Gloria Steinem, the legendary feminist and co-founder of Ms. magazine, was a huge fan of DC Comics, but she was very disappointed with how the company and its writers changed Wonder Woman for the worse by reducing her to a boyfriend-obsessed James Bond knockoff. She lobbied DC Comics, both publicly and privately, to have the character restored to her former glory.

One of her methods was to put Wonder Woman on the first issue of Ms. magazine — America’s first national feminist magazine. In fact, it was the Ms. cover that cemented Wonder Woman’s place as a feminist icon. Before the first issue was published, Steinem was in talks with Patricia Carbine of McCall’s women’s magazine (which ran from 1873 to 2002) about starting a publication that would address issues contemporary women cared about. However, the two couldn’t agree on the idea.

Steinem wanted the magazine to resemble one of the more radical, smaller publications of the time, while Carbine insisted that, if the venture was going to be successful, it had to resemble contemporary women’s magazines, like Better Homes and Gardens or Family Circle. The volunteer staff at Ms. ran with Steinem and printed a preview issue, which sold out in eight days — prompting Carbine to resign from McCall’s and get on board with Steinem. She also tasked the staff with coming up with a first cover that would separate it from the other women’s magazines on the newsstands.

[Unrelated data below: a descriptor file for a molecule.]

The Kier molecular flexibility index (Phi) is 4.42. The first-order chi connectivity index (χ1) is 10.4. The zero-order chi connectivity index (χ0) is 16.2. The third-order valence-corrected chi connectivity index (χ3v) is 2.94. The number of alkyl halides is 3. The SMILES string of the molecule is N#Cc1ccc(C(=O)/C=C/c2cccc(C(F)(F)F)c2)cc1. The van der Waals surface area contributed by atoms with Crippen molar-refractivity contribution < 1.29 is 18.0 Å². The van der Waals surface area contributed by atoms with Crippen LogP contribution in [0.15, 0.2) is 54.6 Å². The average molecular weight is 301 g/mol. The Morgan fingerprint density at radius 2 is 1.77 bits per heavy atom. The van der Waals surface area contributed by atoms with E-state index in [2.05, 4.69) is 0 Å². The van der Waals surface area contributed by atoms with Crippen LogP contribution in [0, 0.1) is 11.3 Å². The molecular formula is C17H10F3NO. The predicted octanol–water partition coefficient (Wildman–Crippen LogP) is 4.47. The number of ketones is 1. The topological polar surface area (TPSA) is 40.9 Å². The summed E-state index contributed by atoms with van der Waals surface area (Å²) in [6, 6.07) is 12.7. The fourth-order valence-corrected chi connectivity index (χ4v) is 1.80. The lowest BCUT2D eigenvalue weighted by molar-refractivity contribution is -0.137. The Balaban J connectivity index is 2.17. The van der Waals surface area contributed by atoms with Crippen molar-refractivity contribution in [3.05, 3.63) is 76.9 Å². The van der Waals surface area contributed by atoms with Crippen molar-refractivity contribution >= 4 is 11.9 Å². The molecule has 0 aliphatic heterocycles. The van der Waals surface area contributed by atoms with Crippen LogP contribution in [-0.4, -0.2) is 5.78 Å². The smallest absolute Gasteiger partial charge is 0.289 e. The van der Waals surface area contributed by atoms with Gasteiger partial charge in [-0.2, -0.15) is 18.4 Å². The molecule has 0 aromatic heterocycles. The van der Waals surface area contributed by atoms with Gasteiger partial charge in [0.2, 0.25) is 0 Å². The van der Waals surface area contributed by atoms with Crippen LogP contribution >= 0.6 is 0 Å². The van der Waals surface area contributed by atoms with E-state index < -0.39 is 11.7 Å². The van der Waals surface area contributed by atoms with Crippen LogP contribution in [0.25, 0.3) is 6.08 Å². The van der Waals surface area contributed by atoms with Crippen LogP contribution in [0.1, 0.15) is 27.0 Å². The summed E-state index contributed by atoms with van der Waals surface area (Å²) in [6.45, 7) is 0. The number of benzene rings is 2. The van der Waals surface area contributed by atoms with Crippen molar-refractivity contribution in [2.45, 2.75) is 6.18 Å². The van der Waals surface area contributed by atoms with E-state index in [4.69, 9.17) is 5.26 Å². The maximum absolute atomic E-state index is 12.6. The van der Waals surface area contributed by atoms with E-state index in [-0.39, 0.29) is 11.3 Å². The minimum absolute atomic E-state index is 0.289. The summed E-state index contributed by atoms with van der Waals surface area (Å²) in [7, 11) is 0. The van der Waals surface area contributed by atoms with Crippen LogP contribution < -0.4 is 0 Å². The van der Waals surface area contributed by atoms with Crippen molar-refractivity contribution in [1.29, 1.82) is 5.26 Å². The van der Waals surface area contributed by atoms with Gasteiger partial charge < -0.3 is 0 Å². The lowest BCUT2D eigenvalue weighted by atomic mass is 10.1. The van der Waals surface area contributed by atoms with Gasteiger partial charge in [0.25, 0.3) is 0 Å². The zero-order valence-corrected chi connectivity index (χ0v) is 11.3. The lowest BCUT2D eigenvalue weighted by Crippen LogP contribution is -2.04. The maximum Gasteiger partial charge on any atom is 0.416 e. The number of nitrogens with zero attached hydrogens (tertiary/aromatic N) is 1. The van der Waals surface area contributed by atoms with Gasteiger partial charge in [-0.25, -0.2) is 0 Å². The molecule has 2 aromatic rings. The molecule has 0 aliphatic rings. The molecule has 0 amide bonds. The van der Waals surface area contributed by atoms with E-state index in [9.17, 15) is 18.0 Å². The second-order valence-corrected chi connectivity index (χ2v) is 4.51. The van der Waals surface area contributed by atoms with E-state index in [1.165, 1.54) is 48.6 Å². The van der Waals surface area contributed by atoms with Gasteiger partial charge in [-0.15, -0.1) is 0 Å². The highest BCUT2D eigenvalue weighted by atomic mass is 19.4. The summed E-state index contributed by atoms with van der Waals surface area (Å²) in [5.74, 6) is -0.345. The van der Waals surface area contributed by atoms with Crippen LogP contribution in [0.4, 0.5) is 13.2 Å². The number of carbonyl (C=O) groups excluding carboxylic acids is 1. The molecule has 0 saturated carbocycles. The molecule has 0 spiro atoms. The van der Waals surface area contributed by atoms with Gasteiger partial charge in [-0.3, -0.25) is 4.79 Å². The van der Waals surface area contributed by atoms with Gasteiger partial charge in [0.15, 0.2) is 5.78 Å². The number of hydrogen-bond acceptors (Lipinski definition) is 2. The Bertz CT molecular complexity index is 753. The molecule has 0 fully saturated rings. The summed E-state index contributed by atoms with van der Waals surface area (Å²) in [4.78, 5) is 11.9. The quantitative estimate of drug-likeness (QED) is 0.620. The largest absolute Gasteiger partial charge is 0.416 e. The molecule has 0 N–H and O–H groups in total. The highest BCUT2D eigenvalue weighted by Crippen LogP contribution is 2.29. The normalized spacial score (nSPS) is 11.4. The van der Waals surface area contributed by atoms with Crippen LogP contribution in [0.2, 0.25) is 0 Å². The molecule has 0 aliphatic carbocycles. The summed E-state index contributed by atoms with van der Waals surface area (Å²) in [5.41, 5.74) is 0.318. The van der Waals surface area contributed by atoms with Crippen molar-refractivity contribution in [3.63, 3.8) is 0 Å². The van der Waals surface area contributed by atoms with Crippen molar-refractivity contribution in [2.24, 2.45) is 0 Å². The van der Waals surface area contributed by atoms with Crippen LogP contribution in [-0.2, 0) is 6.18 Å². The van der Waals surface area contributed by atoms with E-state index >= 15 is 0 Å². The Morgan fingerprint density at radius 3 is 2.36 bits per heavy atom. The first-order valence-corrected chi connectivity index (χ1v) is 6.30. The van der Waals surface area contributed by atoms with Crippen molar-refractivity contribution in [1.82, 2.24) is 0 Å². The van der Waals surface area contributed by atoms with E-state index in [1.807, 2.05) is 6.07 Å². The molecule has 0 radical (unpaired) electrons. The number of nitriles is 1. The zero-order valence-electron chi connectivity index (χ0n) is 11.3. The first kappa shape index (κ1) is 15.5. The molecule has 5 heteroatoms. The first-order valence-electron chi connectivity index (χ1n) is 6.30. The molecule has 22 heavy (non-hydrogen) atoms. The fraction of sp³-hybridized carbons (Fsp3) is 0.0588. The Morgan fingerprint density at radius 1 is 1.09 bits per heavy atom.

The Trailblazing Comic about Black Women by a Black Woman

The team decided they didn’t want an individual woman on the cover because it could put too much pressure on an individual woman to represent the entire feminist movement. But the WWII-era Wonder Woman fit the bill wonderfully. The idea for the image struck when one of the co-founders of Ms. (Joanne Edger) saw an illustration of Wonder Woman done by Murphy Anderson (an actual DC Comics artist) for a story Ms. was writing about the heroine.

And it was a perfect match — 1972 was an election year in which Shirley Chisholm, the first African-American woman elected to Congress, ran for the Democratic Party’s nomination. The US was still locked in a publicly-unpopular war in Vietnam, so the image of Wonder Woman, as a peace- and justice-seeking heroine, felt appropriate to represent contemporary progressive values held at Ms.